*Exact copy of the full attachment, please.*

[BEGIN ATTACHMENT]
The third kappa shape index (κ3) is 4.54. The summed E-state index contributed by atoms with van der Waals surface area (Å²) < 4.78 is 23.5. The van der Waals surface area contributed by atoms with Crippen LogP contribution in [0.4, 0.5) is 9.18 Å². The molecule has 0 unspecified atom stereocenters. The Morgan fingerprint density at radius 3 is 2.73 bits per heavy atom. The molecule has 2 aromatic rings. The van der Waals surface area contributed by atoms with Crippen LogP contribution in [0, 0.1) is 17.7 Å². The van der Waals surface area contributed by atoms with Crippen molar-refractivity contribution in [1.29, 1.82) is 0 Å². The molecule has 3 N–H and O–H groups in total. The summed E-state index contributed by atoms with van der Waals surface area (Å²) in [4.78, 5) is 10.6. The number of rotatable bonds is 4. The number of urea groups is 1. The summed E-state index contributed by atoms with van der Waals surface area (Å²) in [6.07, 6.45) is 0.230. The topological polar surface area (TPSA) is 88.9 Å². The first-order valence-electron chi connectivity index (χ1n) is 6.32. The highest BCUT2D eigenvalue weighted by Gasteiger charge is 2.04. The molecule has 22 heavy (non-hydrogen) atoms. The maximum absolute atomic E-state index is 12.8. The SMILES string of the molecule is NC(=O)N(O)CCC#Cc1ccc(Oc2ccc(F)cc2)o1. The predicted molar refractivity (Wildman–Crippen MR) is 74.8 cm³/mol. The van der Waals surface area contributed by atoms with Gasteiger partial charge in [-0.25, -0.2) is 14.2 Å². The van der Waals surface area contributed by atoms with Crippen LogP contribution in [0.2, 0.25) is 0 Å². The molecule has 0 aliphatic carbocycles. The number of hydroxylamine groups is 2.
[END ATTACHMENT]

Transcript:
The third kappa shape index (κ3) is 4.54. The summed E-state index contributed by atoms with van der Waals surface area (Å²) < 4.78 is 23.5. The van der Waals surface area contributed by atoms with Crippen LogP contribution in [0.4, 0.5) is 9.18 Å². The molecule has 0 unspecified atom stereocenters. The Morgan fingerprint density at radius 3 is 2.73 bits per heavy atom. The molecule has 2 aromatic rings. The van der Waals surface area contributed by atoms with Crippen LogP contribution in [0, 0.1) is 17.7 Å². The van der Waals surface area contributed by atoms with Crippen molar-refractivity contribution in [1.29, 1.82) is 0 Å². The molecule has 3 N–H and O–H groups in total. The summed E-state index contributed by atoms with van der Waals surface area (Å²) in [4.78, 5) is 10.6. The number of rotatable bonds is 4. The number of urea groups is 1. The summed E-state index contributed by atoms with van der Waals surface area (Å²) in [6.07, 6.45) is 0.230. The topological polar surface area (TPSA) is 88.9 Å². The first-order valence-electron chi connectivity index (χ1n) is 6.32. The highest BCUT2D eigenvalue weighted by Gasteiger charge is 2.04. The molecule has 22 heavy (non-hydrogen) atoms. The maximum absolute atomic E-state index is 12.8. The SMILES string of the molecule is NC(=O)N(O)CCC#Cc1ccc(Oc2ccc(F)cc2)o1. The predicted molar refractivity (Wildman–Crippen MR) is 74.8 cm³/mol. The van der Waals surface area contributed by atoms with Gasteiger partial charge in [-0.25, -0.2) is 14.2 Å². The van der Waals surface area contributed by atoms with Crippen LogP contribution in [0.2, 0.25) is 0 Å². The molecule has 0 aliphatic carbocycles. The number of hydroxylamine groups is 2.